The fifty nine year old Palestinian Abdelfattah Qasem is originally from the west bank in occupied Palestine. Muslim Association of Canterbury’s former secretary, Abdelfattah was an intelligent, dedicated and principled man. His wife Siham mentioned how he had booked a flight to Melbourne so he can see his first grandchild just two days before the tragedy. She said: “He is very kind and he always smiles. Cheeky, and handsome. He is very polite.” His son-in-law Mohammad described him saying: “He is a massive man, a giant. He has a heart of gold. He was that fantastic person who just wanted everyone to be amazing.”
Qasem and his countrymen suffered great oppression at the hands of the Israeli armed forces and extremist Jewish nationalist militias. Many Palestinians have been forced to live away from their homeland, their properties and lands taken away and given to Jewish settlers after the second world war.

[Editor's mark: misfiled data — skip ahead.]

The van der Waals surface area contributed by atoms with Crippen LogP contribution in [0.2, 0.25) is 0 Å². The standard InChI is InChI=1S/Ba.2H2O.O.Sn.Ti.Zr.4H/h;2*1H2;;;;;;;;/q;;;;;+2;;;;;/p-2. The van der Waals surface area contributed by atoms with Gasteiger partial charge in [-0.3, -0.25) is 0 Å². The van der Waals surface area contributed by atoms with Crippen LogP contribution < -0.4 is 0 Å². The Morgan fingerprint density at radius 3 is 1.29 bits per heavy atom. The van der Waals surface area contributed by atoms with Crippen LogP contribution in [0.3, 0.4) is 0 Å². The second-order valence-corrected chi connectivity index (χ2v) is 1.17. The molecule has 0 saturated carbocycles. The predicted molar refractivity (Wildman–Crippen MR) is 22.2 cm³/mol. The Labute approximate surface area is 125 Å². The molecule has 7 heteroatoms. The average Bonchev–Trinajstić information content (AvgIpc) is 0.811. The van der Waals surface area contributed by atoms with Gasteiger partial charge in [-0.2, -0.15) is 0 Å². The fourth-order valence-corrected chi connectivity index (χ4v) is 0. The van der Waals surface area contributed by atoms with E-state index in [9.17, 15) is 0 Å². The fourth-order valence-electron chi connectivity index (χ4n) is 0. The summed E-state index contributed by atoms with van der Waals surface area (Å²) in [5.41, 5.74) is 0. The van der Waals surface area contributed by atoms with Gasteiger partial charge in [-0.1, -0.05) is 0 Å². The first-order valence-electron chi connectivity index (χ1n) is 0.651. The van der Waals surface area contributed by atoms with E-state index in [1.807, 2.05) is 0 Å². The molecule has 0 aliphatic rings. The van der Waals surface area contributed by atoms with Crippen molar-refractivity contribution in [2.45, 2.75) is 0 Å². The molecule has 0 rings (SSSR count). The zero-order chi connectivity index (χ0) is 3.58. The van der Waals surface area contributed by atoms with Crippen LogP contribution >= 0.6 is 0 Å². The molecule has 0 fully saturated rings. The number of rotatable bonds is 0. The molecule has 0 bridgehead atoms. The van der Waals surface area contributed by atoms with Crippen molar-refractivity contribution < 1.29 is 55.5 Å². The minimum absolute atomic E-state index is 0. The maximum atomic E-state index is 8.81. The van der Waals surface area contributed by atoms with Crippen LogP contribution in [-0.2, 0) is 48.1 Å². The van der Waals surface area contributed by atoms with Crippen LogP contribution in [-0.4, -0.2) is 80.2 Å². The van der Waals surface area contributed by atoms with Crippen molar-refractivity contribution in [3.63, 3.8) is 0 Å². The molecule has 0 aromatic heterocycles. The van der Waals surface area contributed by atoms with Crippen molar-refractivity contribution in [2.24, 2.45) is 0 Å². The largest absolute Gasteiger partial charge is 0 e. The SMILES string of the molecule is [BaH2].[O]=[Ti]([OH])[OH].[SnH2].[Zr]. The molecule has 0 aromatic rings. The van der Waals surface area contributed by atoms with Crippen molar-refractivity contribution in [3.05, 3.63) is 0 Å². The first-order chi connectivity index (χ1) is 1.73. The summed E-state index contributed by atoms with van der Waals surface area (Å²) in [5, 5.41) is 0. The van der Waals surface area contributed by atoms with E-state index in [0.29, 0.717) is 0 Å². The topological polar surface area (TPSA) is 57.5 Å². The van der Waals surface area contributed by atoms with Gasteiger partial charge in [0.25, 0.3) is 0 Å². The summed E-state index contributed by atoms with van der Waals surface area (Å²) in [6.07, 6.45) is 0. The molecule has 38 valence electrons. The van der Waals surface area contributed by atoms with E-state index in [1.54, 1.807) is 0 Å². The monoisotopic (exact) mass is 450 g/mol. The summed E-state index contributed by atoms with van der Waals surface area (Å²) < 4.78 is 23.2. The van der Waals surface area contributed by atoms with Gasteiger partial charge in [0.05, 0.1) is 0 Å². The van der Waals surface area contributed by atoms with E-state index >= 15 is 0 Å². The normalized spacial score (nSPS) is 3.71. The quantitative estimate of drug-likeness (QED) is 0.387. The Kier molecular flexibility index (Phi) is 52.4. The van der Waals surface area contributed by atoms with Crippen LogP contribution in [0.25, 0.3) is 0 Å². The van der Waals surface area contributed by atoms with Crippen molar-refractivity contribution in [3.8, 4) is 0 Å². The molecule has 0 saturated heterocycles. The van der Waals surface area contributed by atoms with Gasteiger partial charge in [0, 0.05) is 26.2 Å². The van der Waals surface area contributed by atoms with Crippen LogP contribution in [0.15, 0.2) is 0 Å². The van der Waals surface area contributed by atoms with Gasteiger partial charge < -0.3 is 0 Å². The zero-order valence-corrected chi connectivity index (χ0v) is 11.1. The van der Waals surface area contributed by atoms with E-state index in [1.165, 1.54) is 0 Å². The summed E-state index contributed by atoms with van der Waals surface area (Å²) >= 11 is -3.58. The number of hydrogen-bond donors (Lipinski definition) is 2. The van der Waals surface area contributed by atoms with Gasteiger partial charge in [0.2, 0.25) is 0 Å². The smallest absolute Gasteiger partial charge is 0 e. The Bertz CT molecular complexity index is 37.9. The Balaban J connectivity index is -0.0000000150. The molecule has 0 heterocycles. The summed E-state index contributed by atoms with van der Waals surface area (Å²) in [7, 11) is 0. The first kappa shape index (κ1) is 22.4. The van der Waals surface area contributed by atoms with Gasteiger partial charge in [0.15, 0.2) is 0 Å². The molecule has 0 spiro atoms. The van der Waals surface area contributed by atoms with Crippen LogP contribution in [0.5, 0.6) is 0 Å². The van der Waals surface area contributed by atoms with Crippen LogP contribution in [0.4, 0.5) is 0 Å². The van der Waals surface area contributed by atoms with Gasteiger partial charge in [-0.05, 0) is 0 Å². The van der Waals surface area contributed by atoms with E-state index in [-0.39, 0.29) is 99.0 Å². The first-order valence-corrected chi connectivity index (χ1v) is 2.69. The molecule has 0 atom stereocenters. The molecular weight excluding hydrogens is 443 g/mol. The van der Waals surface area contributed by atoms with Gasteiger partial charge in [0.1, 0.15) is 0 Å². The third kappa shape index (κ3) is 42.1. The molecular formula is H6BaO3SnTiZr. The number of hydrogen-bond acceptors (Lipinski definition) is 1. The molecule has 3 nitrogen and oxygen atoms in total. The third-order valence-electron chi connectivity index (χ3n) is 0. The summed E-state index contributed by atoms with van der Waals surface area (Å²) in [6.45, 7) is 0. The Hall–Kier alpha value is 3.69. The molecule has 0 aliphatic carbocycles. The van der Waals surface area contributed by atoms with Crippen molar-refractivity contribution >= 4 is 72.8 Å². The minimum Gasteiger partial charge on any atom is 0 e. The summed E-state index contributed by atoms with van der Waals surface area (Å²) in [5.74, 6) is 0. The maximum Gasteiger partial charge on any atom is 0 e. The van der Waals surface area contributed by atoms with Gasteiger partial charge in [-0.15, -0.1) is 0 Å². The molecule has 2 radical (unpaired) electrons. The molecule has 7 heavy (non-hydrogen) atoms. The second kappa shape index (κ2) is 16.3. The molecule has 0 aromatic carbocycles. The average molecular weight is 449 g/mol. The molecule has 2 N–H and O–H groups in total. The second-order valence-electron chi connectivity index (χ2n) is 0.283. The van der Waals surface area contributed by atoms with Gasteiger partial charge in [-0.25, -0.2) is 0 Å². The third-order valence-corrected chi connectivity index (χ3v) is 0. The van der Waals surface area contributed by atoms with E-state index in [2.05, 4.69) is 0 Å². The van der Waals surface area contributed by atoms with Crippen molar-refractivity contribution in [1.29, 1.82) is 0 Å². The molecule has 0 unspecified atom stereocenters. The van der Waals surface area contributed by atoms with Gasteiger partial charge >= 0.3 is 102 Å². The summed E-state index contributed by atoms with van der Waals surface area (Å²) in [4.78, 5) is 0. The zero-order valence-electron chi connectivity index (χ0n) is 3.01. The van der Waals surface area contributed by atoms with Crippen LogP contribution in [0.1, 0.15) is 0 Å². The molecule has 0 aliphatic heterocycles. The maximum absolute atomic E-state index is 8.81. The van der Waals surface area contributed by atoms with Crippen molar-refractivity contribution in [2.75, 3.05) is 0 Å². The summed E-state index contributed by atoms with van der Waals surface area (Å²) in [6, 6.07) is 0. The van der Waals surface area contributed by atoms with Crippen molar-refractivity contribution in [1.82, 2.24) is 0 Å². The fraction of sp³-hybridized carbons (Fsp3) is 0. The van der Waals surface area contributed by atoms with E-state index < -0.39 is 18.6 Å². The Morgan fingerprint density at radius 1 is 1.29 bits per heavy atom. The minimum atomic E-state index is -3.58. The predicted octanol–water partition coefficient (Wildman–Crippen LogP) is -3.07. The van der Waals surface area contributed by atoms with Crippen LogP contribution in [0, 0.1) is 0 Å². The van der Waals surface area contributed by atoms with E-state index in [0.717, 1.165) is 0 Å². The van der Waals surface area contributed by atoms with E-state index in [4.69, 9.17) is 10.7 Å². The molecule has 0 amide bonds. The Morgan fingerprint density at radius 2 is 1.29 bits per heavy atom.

Escaping persecution, Abdelfattah was able to move to Kuwait where he specialized in IT and lived a stable life. Unfortunately, in the early nineties, the gulf war broke out and Kuwait was annexed by the dictator of Iraq. Again, Abdelfattah was forced to leave behind all that he struggled to build in Kuwait and move to New Zealand to start a new life for the sake of his children.
The hands of hatred and violence soon followed, Abdelfattah and four of his closest friends were all gunned-down at Masjid Al Noor of Deans ave in a far-right terrorist attack. Abdelfattah had passed away before being able to witness the birth of his first grandchild.
The stories of the 50 people killed are still emerging.
Mosque shooting victim was ‘a giant who wanted everyone to be amazing’